Mackenzie Crook's London theatre credits include the roles of 'Konstantin' in Ian Rickson's revival of Anton Chekhov's The Seagull at the Royal Court Theatre in 2007; and 'Bily Bibbitt' in Terry Johnson and Tamara Harvey's revival of Dale Wasserman's One Flew Over The Cuckoo's Nest at the Gielgud Theatre in 2004.

Jerusalem in London at the Apollo Theatre public previews from 16 April 2022, opens on 28 April 2022, and closes on 7 August 2022


2009 to 2012: Original West End London Production

Previewed 10 July 2009, Opened 15 July 2009, Closed 22 August 2009 at the Royal Court Theatre
Previewed 28 January 2010, Opened 10 February 2010, Closed 24 April 2010 at the Apollo Theatre
Previewed 8 October 2011, Opened 17 October 2011, Closed 14 January 2012 at the Apollo Theatre

Jez Butterworth's critically acclaimed and award-winning play Jerusalem in London returns to the Apollo Theatre for a strictly limited 13-week season

The cast at London's Royal Court Theatre in 2009 and the West End's Apollo Theatre in 2010 featured Mark Rylance as 'Johnny 'Rooster' Byron' and Mackenzie Crook as 'Ginger', with Jessica Barden as 'Pea', Tom Brooke as 'Lee', Alan David as 'The Professor', Aimee-Ffion Edwards as 'Phaedra', Gerard Horan as 'Wesley', Danny Kirrane as 'Davey', Charlotte Mills as 'Tanya', Lucy Montgomery as 'Dawn' (at the Royal Court Theatre), Amy Beth Hayes as 'Dawn' (at the Apollo Theatre), Sarah Moyle as 'Ms Fawcett', Harvey Robinson as 'Mr Parsons', and Barry Sloane as 'Troy Whitworth'. At the Royal Court Theatre the role of 'Marky' was shared by Lewis Coppen and Lenny Harvey. At the Apollo Theatre the role of 'Marky' was shared by Charlie Dunbar-Aldred, Lennie Harvey and Jake Noble.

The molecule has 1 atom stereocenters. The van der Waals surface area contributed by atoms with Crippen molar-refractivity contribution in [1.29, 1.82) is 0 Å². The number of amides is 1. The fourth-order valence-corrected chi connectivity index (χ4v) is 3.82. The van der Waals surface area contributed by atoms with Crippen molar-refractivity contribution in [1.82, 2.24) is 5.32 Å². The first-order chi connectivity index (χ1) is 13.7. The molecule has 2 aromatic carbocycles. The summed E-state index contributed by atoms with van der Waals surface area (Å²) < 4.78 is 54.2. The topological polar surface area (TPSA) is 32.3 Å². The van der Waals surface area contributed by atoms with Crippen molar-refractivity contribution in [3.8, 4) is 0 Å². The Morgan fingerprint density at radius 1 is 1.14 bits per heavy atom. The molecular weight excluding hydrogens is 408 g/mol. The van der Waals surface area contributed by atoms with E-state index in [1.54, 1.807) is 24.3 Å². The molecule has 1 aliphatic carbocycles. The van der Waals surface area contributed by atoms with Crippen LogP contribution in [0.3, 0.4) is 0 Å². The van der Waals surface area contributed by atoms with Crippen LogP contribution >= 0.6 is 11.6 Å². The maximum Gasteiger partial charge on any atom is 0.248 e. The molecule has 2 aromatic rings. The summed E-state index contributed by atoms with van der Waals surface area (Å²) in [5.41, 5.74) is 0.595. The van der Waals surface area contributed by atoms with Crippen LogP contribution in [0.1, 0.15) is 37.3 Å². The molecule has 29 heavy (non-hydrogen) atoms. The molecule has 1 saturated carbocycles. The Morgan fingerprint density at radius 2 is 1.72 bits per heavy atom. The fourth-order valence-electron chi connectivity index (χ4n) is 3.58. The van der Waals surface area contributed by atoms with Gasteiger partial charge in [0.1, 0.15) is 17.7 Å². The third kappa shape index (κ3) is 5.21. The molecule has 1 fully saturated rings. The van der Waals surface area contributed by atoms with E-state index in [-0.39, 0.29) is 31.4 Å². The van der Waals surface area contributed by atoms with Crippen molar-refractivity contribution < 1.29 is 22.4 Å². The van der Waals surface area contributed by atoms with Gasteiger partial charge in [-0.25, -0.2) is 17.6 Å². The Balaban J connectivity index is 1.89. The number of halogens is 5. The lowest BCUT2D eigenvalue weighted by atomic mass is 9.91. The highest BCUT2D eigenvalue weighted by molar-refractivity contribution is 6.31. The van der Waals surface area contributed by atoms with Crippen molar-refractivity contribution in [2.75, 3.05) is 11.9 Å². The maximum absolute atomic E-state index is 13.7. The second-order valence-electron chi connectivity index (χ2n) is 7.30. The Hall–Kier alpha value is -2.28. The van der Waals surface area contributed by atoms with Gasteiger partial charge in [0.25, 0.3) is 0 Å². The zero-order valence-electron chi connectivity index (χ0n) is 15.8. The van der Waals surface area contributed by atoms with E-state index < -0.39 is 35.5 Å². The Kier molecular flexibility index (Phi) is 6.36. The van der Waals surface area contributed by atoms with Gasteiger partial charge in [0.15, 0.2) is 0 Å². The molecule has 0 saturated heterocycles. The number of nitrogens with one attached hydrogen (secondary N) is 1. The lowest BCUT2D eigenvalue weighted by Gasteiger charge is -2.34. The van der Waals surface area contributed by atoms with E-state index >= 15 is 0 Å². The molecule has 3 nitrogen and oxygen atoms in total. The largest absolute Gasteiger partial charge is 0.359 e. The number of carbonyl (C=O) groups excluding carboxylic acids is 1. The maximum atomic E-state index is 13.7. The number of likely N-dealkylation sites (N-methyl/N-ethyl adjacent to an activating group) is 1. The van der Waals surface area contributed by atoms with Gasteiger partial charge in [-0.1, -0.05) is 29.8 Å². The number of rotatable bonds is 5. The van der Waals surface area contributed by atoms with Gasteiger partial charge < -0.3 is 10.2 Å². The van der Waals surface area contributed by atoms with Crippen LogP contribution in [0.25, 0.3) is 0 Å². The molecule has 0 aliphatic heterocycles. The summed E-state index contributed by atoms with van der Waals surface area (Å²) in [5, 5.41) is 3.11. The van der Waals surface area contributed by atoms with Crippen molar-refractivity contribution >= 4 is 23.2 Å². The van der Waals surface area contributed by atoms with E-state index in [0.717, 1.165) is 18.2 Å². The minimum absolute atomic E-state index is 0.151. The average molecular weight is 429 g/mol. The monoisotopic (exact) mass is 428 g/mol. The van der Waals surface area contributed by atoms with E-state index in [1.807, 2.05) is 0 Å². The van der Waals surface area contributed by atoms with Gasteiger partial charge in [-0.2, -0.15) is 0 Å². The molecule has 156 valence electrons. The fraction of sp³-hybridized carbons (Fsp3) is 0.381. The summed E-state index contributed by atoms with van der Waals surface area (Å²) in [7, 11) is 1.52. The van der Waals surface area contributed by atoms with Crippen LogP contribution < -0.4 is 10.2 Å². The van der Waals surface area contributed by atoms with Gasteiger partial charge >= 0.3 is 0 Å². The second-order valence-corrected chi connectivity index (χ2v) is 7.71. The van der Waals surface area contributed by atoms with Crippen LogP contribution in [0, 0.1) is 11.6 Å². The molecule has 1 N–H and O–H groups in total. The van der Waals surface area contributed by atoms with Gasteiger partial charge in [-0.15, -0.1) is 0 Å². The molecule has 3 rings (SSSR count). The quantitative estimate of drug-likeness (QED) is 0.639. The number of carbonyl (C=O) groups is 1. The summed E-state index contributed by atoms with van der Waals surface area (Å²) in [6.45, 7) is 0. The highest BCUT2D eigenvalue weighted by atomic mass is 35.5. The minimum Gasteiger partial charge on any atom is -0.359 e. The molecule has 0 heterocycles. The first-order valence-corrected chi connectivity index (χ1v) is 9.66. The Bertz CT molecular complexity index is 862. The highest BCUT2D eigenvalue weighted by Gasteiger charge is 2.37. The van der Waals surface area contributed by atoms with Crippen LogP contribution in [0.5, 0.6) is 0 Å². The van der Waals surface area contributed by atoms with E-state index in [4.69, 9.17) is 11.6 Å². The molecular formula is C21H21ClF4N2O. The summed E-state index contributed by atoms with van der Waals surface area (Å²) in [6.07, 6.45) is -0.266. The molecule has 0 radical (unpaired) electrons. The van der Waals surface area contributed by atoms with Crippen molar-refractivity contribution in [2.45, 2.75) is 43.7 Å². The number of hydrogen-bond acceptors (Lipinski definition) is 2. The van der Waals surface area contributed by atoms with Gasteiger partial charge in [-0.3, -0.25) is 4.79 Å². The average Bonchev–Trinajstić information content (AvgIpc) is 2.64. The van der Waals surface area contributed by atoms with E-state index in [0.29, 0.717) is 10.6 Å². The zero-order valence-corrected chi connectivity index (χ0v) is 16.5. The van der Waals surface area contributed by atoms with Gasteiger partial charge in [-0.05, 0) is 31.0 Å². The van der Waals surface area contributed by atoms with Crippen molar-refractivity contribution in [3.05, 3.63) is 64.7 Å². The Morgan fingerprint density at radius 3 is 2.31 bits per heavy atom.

The cast at West End's Apollo Theatre in 2011 featured Mark Rylance as 'Johnny 'Rooster' Byron' and Mackenzie Crook as 'Ginger', with Sophie McShera as 'Pea', Johnny Flynn as 'Lee', Alan David as 'The Professor', Aimee-Ffion Edwards as 'Phaedra', Max Baker as 'Wesley', Danny Kirrane as 'Davey', Charlotte Mills as 'Tanya', Geraldine Hughes as 'Dawn', Sarah Moyle as 'Ms Fawcett', Harvey Robinson as 'Mr Parsons', and Barry Sloane as 'Troy Whitworth'. The role of 'Marky' was shared by Lenny Harvey, Dylan Standen and Archie Waite.

Directed by Ian Rickson with designs by Ultz, lighting by Mimi Jordan Sherin, music by Stephen Warbeck, and sound by Ian Dickinson.

This production was staged in New York at Broadway's Music Box Theatre where it previewed from 2 April 2011, opened on 21 April 2011 and closed on 21 August 2011.